Beauty sells. That’s what research out of Cornell University has revealed.

Essentially, the new research found that people are more inclined to be swayed by positive recommendations posted online by attractive reviewers.

The finding – consistent with ample research showing that, in real life, beautiful people are believed to be more intelligent, likable, competent and trustworthy – has implications for marketers or social media managers seeking to save us from making superficial judgments.

“You have to teach people to be more mindful of what’s written in the review than the picture that’s next to it,” said Marie Ozanne, assistant professor of food and beverage management in the School of Hotel Administration at Cornell and first author of the study.

Around 92 percent of online shoppers read online reviews before placing orders, and consumers are 23 times more likely to trust customer-generated content than marketer-generated copy, market research has found. Yet few studies have explored how real-world biases impact our online interactions.

“More often than we think, we are replicating our offline behavior online, and we don’t know the impact of all our general offline thinking on our online thinking,” Ozanne said. “Hopefully, understanding it can help us be more conscious about it and find ways to focus more on the information that matters.”

Though consumers were more influenced by positive reviews by attractive people than those posted by less-attractive people, the same did not hold true for negative reviews. This, Ozanne said, is likely because negative reviews require people to think more deeply about their decisions, and once they are thinking more carefully, unconscious cues such as the attractiveness bias become less persuasive.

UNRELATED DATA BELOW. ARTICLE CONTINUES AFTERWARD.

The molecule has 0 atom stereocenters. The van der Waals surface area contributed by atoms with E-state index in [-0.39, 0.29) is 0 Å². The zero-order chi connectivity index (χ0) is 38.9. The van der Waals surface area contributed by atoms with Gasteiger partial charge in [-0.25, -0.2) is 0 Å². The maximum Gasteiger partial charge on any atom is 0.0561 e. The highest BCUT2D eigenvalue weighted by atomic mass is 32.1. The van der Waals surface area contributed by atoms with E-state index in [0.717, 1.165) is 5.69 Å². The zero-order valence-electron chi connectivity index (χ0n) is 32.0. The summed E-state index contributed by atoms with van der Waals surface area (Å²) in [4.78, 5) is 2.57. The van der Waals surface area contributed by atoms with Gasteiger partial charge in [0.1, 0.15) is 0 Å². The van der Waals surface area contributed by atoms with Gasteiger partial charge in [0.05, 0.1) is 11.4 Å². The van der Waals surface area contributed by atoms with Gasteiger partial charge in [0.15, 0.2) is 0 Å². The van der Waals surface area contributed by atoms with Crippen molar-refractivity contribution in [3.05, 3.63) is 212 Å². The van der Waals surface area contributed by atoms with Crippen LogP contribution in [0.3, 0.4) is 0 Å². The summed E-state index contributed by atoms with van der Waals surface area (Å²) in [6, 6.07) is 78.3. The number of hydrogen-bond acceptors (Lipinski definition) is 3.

The study also found that the gender of the reviewer didn’t impact the attractiveness bias.

To conduct the study, the researchers used a photo-editing tool to modify profile pictures of seven men and seven women, chosen from a database. They asked 119 adults, via crowdsourcing, to evaluate the physical attractiveness of each of the people on a scale of 1-10.

They then used the modified pictures to accompany an array of positive and negative reviews of a midrange hotel, taken from a Facebook fan page and given a fake name. In two separate studies, around 600 people were asked to answer survey questions about the hotel after reading reviews from attractive and less-attractive posters.

They found that people had a higher opinion of the hotel when the positive review was written by an attractive reviewer, despite the presence of negative reviews.

Ozanne suggested social media sites could add language reminding people to focus on the content of a review. This could cause them to think more deeply about it, potentially counteracting the bias.

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